A machine, located for several years in a foreign branch of a United States manufacturer, is permanently transferred to the home office of such manufacturer, where it arrives on January 1, 1963, and remains for the remainder of 1963. Under a separate insurance contract issued by a controlled foreign corporation, which uses the calendar year as the taxable year, such machine is insured against damage for the three-year period commencing on May 1, 1962. Because of the change in location of the machine, the premiums are increased as of January 1, 1963. Since the machine is in the United States from January 1, 1963, to April 30, 1963, its location in the United States is regular and usual during the policy period of May 1, 1962, to April 30, 1963. Accordingly, the machine is ordinarily located in the United States for such policy period. However, since the premium which is attributable to the issuing of such contract is allocable to risks occurring when the machine is actually located in, and when it is actually located outside, the United States, such machine will be considered property not in the United States from May 1, 1962, through December 31, 1962.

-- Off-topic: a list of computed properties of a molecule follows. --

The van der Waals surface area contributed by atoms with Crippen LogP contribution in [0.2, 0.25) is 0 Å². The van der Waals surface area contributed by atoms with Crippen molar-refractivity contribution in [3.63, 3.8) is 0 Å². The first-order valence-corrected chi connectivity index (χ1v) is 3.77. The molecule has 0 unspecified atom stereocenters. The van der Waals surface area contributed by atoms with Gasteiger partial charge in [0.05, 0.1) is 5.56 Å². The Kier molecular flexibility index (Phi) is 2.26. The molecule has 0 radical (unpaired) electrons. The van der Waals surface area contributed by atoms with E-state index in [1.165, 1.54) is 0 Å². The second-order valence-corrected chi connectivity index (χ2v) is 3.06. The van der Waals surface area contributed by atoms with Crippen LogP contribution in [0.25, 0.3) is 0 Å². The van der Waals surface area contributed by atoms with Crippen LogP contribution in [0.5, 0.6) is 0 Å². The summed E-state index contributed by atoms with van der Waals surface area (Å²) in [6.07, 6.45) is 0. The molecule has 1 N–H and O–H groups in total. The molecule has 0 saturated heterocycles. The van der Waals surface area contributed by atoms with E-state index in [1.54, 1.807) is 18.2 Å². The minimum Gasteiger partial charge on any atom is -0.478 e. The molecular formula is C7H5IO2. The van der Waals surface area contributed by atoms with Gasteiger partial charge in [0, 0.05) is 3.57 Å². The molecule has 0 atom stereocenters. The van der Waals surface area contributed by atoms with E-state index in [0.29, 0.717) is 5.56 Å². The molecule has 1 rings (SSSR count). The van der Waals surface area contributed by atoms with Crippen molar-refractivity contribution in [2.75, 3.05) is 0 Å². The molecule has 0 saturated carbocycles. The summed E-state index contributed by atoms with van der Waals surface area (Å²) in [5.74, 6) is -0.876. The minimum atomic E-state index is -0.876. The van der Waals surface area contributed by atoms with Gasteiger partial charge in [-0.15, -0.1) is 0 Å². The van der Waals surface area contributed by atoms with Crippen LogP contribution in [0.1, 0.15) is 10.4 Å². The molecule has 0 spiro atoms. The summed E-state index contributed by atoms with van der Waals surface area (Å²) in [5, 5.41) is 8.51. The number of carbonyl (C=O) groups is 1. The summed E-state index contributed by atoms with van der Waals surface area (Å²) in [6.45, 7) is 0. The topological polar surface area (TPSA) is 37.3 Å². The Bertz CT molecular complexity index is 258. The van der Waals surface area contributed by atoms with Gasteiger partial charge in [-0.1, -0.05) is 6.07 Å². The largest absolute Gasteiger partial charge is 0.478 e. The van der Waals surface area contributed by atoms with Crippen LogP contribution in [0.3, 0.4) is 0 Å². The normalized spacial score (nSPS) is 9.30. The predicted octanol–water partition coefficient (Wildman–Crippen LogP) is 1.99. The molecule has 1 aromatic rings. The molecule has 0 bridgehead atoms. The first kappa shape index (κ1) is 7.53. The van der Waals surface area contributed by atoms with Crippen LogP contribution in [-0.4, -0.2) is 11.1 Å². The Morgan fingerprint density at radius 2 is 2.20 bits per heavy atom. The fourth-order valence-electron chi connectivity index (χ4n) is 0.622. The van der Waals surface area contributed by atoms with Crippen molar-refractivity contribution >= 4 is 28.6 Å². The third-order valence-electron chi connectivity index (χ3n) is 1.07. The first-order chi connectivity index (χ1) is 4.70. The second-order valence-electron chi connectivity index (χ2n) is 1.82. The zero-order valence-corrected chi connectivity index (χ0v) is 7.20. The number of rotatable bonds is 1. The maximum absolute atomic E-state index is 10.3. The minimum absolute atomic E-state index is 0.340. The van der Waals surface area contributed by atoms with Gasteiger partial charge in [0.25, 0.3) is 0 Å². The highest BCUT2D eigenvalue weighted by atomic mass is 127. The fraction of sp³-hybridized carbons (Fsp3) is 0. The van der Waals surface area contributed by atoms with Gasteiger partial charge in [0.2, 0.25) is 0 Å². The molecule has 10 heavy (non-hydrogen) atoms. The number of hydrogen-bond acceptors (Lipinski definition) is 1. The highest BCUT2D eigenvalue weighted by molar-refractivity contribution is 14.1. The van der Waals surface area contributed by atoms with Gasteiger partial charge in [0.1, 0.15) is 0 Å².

(iv)Commercial motor vehicles, ships, aircraft, railroad rolling stock, and containers. Any motor vehicle, ship, aircraft, railroad rolling stock, or any container transported thereby, which is used exclusively in the commercial transportation of persons or property to or from the United States (including such transportation from one place to another in the United States) and is ordinarily located in the United States will be considered property in the United States both when such property is ordinarily located in, and when such property is temporarily located outside, the United States. Whether such property is used in the transportation of persons or property to or from the United States and is ordinarily located in the United States are issues to be determined from all the facts and circumstances in each case. However, in all cases such transportation property will be considered ordinarily located in the United States if either more than 50 percent of the miles traversed during the applicable policy period in the use of such property are traversed within the United States or such property is located in the United States more than 50 percent of the time during such period. Further, such transportation property will not at any time be considered property in the United States if either not more than 30 percent of the miles traversed during the applicable policy period in the use of such property are traversed within the United States or such property is located in the United States for not more than 30 percent of the time during such period. Nevertheless, if not more than 30 percent of the miles traversed during the applicable policy period in the use of such transportation property are traversed within the United States, such property will be considered ordinarily located in the United States if it is located in the United States more than 50 percent of the time during such period Moreover, if such transportation property is located in the United States for not more than 30 percent of the time during the applicable policy period, such property will be considered ordinarily located in the United States if more than 50 percent of the miles traversed during such period in the use of such property are traversed within the United States. If such transportation property is considered property in the United States because more than 50 percent of the miles traversed during the applicable policy period in the use of such property are traversed within the United States, the apportionment of premium provided in subdivision (i) of this subparagraph shall be made on a mileage basis. If, however, such property is considered property in the United States because such property is located in the United States more than 50 percent of the time during the applicable policy period, the apportionment of premium provided in subdivision (i) of this subparagraph shall be made on a time basis.